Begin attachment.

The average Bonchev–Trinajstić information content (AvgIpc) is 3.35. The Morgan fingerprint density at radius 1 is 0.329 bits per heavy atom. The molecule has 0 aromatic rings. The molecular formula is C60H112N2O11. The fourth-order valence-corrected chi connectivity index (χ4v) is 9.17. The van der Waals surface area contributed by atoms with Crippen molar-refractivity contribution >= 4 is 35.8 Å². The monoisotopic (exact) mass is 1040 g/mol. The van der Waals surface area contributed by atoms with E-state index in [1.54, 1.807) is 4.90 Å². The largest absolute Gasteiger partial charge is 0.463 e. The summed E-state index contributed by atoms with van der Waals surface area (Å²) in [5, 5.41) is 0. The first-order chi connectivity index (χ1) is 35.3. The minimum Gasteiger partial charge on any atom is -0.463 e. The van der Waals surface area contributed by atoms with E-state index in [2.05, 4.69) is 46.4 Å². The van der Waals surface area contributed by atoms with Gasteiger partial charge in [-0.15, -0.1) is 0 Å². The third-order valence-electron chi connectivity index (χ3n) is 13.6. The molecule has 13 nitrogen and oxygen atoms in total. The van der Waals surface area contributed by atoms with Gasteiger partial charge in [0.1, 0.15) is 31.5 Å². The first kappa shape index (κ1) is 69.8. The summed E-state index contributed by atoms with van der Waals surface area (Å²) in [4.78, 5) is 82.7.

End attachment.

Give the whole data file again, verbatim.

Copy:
The average Bonchev–Trinajstić information content (AvgIpc) is 3.35. The Morgan fingerprint density at radius 1 is 0.329 bits per heavy atom. The molecule has 0 aromatic rings. The molecular formula is C60H112N2O11. The fourth-order valence-corrected chi connectivity index (χ4v) is 9.17. The van der Waals surface area contributed by atoms with Crippen molar-refractivity contribution >= 4 is 35.8 Å². The monoisotopic (exact) mass is 1040 g/mol. The van der Waals surface area contributed by atoms with E-state index in [1.54, 1.807) is 4.90 Å². The largest absolute Gasteiger partial charge is 0.463 e. The summed E-state index contributed by atoms with van der Waals surface area (Å²) in [5, 5.41) is 0. The first-order chi connectivity index (χ1) is 35.3. The minimum Gasteiger partial charge on any atom is -0.463 e. The van der Waals surface area contributed by atoms with E-state index in [2.05, 4.69) is 46.4 Å². The van der Waals surface area contributed by atoms with Gasteiger partial charge in [-0.15, -0.1) is 0 Å². The third-order valence-electron chi connectivity index (χ3n) is 13.6. The molecule has 13 nitrogen and oxygen atoms in total. The van der Waals surface area contributed by atoms with Gasteiger partial charge in [0.1, 0.15) is 31.5 Å². The first kappa shape index (κ1) is 69.8. The summed E-state index contributed by atoms with van der Waals surface area (Å²) in [4.78, 5) is 82.7.